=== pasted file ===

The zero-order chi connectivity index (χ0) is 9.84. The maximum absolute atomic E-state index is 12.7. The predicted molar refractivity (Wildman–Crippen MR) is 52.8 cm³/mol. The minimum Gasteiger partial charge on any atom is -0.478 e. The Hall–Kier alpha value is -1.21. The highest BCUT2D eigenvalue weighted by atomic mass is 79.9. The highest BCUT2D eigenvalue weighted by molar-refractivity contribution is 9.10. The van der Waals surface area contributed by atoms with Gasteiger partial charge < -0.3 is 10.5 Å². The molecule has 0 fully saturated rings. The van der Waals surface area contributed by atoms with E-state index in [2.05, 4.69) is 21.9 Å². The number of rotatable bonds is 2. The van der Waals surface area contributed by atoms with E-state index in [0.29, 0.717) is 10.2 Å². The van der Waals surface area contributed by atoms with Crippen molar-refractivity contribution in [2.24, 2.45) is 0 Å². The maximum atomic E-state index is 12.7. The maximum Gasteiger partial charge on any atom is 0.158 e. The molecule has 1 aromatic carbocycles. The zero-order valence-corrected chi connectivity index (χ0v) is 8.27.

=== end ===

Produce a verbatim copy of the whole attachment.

The zero-order chi connectivity index (χ0) is 9.84. The maximum absolute atomic E-state index is 12.7. The predicted molar refractivity (Wildman–Crippen MR) is 52.8 cm³/mol. The minimum Gasteiger partial charge on any atom is -0.478 e. The Hall–Kier alpha value is -1.21. The highest BCUT2D eigenvalue weighted by atomic mass is 79.9. The highest BCUT2D eigenvalue weighted by molar-refractivity contribution is 9.10. The van der Waals surface area contributed by atoms with Gasteiger partial charge < -0.3 is 10.5 Å². The molecule has 0 fully saturated rings. The van der Waals surface area contributed by atoms with E-state index in [2.05, 4.69) is 21.9 Å². The number of rotatable bonds is 2. The van der Waals surface area contributed by atoms with E-state index in [0.29, 0.717) is 10.2 Å². The van der Waals surface area contributed by atoms with Crippen molar-refractivity contribution in [2.24, 2.45) is 0 Å². The maximum atomic E-state index is 12.7. The maximum Gasteiger partial charge on any atom is 0.158 e. The molecule has 1 aromatic carbocycles. The zero-order valence-corrected chi connectivity index (χ0v) is 8.27.